• Isolate the infected device and recognize the type of ransomware infection.
  • Deploy ransomware decryption tools to decrypt your infected files so you can re-access them.
  • Investigate and scan the device to detect the ransomware virus.
  • Recover files from data backups. Once you format the disk and restore the clean, the ransomware will be successfully eliminated from your system.

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Here are the five most popular ransomware attacks that occurred in recent years and grabbed the entire world's attention.

WannaCry: WannaCry ransomware first emerged in 2017 and infected thousands of computers in over 150 countries.

Petya: Petya ransomware is an encrypting malware that first surfaced in 2016. It encrypts critical files and holds them hostage unless you pay.

Cerber: Cerber appeared in 2016 that spread through phishing emails and encrypted users' files and data with advanced encryption methods.

BadRabbit: BadRabbit ransomware is reported to be an improved variant of the Petya ransomware. It locks up the victims' computers, servers, and other files, preventing them from regaining access until a ransom in the form of  Bitcoin is paid. 

Locky: Released in 2016, Locky is a type of ransomware sent using emails demanding payment through an invoice in the form of a tainted Microsoft Word document containing infectious macros.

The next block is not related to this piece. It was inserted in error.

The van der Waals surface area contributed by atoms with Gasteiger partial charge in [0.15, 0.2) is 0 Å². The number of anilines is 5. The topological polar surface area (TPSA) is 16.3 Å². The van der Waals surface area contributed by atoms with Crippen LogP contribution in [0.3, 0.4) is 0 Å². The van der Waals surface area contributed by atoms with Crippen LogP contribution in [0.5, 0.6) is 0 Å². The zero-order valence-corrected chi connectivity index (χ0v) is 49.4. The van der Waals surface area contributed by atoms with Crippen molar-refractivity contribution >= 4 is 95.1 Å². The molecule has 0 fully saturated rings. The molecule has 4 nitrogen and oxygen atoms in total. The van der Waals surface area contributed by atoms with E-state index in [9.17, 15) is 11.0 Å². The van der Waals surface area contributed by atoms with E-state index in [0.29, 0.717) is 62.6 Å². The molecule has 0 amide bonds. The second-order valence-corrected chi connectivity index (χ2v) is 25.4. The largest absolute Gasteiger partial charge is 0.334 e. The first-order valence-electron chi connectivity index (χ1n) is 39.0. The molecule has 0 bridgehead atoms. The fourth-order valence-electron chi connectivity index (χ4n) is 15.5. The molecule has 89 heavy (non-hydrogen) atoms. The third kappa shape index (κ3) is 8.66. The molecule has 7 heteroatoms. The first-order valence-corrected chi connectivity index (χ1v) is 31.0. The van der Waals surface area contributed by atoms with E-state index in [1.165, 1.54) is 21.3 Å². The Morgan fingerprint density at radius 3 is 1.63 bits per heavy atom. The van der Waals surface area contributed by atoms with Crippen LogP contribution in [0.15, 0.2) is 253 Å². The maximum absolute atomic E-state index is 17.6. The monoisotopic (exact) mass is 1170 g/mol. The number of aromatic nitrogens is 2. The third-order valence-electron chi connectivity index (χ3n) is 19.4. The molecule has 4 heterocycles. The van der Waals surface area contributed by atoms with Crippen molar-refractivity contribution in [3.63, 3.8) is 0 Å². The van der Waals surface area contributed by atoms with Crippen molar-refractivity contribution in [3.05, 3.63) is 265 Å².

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Ransomware attacks have become increasingly common due to the shift in corporate work culture from in-office to work from home. In March 2021, a Chicago-based company called CNA Financial was attacked by ransomware that affected nearly 75,000 users. The company was later forced to pay out 40 million dollars to get their system access back. Ransomware costs businesses more than $75 billion per year, and we must take the necessary steps to incur as minor damage as possible. So that was ransomware, in a nutshell, a growing concern among security professionals worldwide.

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In today's tutorial on ransomware attacks, you understood what a ransomware attack is all about, how it works, and the types of ransomware attacks. Do you have any queries regarding this topic? If yes, feel free to ask them in the comment section below, and we will be happy to answer your questions.

About the Author

Baivab Kumar JenaBaivab Kumar Jena

Baivab Kumar Jena is a computer science engineering graduate, he is well versed in multiple coding languages such as C/C++, Java, and Python.